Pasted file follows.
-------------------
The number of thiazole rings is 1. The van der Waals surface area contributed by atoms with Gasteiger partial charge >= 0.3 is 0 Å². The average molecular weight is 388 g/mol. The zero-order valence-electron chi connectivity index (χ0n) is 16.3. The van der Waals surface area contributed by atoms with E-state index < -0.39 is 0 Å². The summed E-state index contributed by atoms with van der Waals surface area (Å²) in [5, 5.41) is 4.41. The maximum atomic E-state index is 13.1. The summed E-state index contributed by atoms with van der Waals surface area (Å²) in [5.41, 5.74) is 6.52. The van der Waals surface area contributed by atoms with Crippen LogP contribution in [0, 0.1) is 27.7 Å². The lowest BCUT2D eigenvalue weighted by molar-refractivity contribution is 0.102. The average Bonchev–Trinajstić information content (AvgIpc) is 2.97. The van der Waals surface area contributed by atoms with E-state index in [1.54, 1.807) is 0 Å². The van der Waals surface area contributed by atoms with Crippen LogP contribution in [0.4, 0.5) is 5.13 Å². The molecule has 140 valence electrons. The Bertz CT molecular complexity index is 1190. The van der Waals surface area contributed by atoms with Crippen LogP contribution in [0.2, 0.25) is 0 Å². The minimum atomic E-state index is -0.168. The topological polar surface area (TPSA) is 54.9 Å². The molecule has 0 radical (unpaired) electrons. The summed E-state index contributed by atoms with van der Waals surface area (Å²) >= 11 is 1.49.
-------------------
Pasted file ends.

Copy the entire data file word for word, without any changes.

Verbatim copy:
The number of thiazole rings is 1. The van der Waals surface area contributed by atoms with Gasteiger partial charge >= 0.3 is 0 Å². The average molecular weight is 388 g/mol. The zero-order valence-electron chi connectivity index (χ0n) is 16.3. The van der Waals surface area contributed by atoms with E-state index < -0.39 is 0 Å². The summed E-state index contributed by atoms with van der Waals surface area (Å²) in [5, 5.41) is 4.41. The maximum atomic E-state index is 13.1. The summed E-state index contributed by atoms with van der Waals surface area (Å²) in [5.41, 5.74) is 6.52. The van der Waals surface area contributed by atoms with Crippen LogP contribution in [0, 0.1) is 27.7 Å². The lowest BCUT2D eigenvalue weighted by molar-refractivity contribution is 0.102. The average Bonchev–Trinajstić information content (AvgIpc) is 2.97. The van der Waals surface area contributed by atoms with E-state index in [1.54, 1.807) is 0 Å². The van der Waals surface area contributed by atoms with Crippen LogP contribution in [0.4, 0.5) is 5.13 Å². The molecule has 140 valence electrons. The Bertz CT molecular complexity index is 1190. The van der Waals surface area contributed by atoms with Crippen LogP contribution in [0.2, 0.25) is 0 Å². The minimum atomic E-state index is -0.168. The topological polar surface area (TPSA) is 54.9 Å². The molecule has 0 radical (unpaired) electrons. The summed E-state index contributed by atoms with van der Waals surface area (Å²) >= 11 is 1.49.